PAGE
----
Cave 1 (9 × 14 m) is an irregularly shaped cave hewn in the limestone bedrock; coarse chisel marks that were probably made when enlarging the cave were noted. The cave had two openings in the east (each 2.5 m wide and 2.5 m high) and a central courtyard (L206; diam. c. 3 m; Fig. 2) surrounded by walls (W10, W13, W14) built of roughly hewn fieldstones, without mortar. In the southwestern side of the courtyard was an elliptical installation (L210) built of fieldstones. A thick layer of ash (0.4 m) was exposed at the bottom of the installation. The courtyard was abutted from the northwest by a floor (L203) made of white compact mortar. Remains of a juvenile interment were found in a probe (L205) excavated below the floor (Eshed, below). The floor adjoined two walls (W11, W12) built of roughly hewn fieldstones (0.15–0.20 × 0.25–0.30 × 0.30–0.35 m). Between the two walls and below a floor made of white compact mortar (L201; Fig. 3) was a fill layer containing soil mixed with small stones. Another floor (L217) of pink mortar overlying a bedding of small stones mixed with earth was exposed in a probe under Floor 201. Remains of yet another floor (L221; Fig. 4) built of flat stones and dated to the Byzantine period were also exposed. Floor 221 abutted a wall (W16) that enclosed Courtyard 206 from the east. Three niches probably used for storage were hewn in the western wall of the cave. In addition, several small niches for placing oil lamps were hewn within the cave. The ceramic finds from the cave included bowls (Fig. 5:1–3) and a jar (Fig. 5:4), all dating to the Byzantine period (sixth century CE).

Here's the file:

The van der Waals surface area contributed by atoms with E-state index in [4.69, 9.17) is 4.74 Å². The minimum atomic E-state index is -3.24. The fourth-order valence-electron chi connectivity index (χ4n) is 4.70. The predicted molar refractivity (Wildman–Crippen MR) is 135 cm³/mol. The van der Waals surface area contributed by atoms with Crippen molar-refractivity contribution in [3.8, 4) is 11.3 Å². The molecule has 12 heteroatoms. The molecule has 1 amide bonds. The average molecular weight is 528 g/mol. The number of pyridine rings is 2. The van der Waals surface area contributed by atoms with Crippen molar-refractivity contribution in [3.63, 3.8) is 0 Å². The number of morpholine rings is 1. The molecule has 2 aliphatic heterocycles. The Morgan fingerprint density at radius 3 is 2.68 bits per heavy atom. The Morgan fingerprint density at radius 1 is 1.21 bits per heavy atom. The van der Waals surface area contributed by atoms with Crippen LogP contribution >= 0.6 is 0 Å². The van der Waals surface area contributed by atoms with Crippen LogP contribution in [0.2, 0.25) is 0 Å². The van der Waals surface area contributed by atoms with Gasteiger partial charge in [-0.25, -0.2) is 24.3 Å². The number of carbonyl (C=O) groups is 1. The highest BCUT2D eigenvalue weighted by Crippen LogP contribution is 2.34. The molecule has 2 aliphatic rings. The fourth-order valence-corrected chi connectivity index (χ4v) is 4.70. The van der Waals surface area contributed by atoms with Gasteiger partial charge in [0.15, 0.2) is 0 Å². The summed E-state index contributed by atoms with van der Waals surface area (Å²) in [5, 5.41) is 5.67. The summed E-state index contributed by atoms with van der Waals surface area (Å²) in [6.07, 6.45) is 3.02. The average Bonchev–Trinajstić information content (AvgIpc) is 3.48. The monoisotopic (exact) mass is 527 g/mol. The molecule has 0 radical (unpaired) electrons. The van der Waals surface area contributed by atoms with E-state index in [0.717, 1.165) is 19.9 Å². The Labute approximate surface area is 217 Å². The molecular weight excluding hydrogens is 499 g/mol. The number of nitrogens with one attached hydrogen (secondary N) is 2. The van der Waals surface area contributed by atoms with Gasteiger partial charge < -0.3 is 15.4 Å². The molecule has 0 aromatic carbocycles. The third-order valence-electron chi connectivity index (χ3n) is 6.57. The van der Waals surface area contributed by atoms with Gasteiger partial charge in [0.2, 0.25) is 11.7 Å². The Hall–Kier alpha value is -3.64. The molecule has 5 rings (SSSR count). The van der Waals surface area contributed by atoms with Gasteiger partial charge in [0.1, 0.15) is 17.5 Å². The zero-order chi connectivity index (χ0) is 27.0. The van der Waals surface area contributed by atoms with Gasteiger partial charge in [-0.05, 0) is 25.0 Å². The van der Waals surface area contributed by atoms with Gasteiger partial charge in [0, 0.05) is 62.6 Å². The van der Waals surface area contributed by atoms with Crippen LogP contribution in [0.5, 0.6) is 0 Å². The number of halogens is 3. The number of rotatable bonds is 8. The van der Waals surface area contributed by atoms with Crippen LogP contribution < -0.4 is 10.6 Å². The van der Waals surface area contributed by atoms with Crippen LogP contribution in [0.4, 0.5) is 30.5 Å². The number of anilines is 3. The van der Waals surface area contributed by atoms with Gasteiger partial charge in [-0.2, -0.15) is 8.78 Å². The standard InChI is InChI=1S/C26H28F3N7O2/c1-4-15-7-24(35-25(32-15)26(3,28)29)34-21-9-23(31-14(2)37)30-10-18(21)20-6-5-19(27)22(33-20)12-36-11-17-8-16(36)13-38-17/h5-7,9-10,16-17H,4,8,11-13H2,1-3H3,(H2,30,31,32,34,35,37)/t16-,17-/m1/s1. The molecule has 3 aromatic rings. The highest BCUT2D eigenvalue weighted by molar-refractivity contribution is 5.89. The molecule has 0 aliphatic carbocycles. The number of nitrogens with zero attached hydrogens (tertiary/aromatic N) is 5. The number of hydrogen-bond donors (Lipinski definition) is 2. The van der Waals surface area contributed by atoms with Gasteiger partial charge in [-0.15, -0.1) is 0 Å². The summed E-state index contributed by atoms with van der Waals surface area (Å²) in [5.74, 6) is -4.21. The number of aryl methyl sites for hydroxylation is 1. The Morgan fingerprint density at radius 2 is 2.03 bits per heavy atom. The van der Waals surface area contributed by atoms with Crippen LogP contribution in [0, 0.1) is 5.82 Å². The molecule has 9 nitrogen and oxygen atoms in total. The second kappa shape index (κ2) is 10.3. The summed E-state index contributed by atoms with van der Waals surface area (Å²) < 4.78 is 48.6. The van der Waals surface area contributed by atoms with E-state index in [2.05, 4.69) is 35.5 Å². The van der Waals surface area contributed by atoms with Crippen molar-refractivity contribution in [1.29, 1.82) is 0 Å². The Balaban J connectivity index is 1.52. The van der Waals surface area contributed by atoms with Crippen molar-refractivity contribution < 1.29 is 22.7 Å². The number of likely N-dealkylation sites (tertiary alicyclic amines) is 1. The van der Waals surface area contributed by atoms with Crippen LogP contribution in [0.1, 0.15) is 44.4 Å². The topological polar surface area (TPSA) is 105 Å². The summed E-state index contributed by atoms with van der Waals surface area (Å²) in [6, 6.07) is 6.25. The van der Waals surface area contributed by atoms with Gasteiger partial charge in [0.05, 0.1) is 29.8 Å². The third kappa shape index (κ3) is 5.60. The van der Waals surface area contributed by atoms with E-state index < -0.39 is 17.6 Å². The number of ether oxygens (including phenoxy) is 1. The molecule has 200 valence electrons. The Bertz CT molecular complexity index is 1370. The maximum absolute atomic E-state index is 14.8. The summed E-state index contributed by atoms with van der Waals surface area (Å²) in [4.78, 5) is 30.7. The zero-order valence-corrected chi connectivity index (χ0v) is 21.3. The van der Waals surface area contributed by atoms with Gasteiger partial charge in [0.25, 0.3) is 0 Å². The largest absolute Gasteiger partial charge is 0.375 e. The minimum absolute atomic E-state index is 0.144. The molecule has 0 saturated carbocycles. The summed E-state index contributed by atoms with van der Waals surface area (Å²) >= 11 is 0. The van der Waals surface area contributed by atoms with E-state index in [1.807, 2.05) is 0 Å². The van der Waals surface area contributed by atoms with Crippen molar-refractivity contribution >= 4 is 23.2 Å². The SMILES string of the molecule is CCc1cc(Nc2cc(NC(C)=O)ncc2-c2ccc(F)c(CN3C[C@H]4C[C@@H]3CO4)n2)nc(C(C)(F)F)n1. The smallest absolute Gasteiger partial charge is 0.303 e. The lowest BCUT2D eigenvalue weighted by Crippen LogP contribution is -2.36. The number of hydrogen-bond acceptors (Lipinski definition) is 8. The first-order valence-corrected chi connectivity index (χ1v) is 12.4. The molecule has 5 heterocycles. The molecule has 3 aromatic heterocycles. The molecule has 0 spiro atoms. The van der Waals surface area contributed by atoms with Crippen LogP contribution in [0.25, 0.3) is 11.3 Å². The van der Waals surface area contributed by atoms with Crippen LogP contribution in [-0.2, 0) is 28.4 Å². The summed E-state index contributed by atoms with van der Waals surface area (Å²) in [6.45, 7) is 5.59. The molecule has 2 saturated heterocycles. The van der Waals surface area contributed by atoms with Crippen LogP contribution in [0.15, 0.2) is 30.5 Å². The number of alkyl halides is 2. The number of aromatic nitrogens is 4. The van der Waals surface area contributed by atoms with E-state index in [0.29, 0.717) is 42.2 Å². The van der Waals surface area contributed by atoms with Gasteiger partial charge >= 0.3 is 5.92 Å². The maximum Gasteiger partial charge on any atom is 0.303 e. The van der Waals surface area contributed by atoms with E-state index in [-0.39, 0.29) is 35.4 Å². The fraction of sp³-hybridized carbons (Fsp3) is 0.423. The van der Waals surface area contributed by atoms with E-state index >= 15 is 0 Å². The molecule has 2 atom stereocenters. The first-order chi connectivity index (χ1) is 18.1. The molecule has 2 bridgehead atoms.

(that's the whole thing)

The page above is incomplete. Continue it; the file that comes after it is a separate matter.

Cave 2 is rock-hewn with an opening (L100; 0.5 × 0.9 m; Fig. 6) fixed in its southwest side. Soil fill, alluvium and modern remains were found in the cave, evidence that it was disturbed in the past. Scattered fragments of human bones were discovered in the central chamber (Eshed, below). Several loculi opened from the central chamber, but they were not examined. From the Pottery sherds, including jars (Fig. 5:5, 6) dating to the Byzantine period (sixth century CE), were also found.
Physical Anthropology
Vered Eshed
In Cave 1, a juvenile interment was exposed in a probe (L205) excavated below the floor. The skeleton was in found in articulation, comprising the skull, including the mandible, as well as bones from the upper and lower portions of the body. The child’s age is estimated at 4–5 years on the basis of the following data: (1) the length of the fibula (151 mm), without epiphyseal fusion, is characteristic of an individual 4–5 years old (Bass 1987:239–245); (2) three pelvic bones were not fused, corresponding to a child of 3–5 years (Bass 1987:186–191); (3) the primary teeth and permanent teeth correspond to the development of a child approximately 4 years of age (Ubelaker 1989: Fig. 62).
In Cave 2, bones were found scattered in the main chamber, which was apparently robbed in the past. Thus, the location of the bones does not necessarily represent the exact location of the deceased, but rather remains belonging to deceased that were interred in the loculi. The bones include cranial and postcranial fragments, from which several children and adults were identified. The assemblage of adult bones is represented mainly by tibiae. Seven of the tibiae—all correspond to the right side—had ends that were fused to the body of the bones, indicate that the burial included at least seven adults who were older than 19 years of age. Of these, two males and two females were identified on the basis of the measurements of the ends of the bone (Bass 1987:228–238). An individual over 40 years of age was also identified, as indicated by age-related pathological changes: osteophytes and extention of the articular faset of the calcanum (Ortner and Putschar 1981:399–411). In addition, at least four children and a fetus were identified (Table 1).
Table 1. Estimated age of the children (based on anthropological measurements)
Estimated Age
Bone length 49 mm
Bass 1987:234–235
Bone length 72 mm
0.5–1.5 years
Bass 1987:234–235
Bone length 60 mm
0–0.5 years
Bass 1987:244
Part of a mandible
First permanent molar, first premolar with a complete crown and a root developed to one-third its height
7–8 years
Ubelaker 1989: Fig. 62
Part of a mandible
First and second permanent molars and a third molar that had not yet erupted
12–15 years
Ubelaker 1989: Fig. 62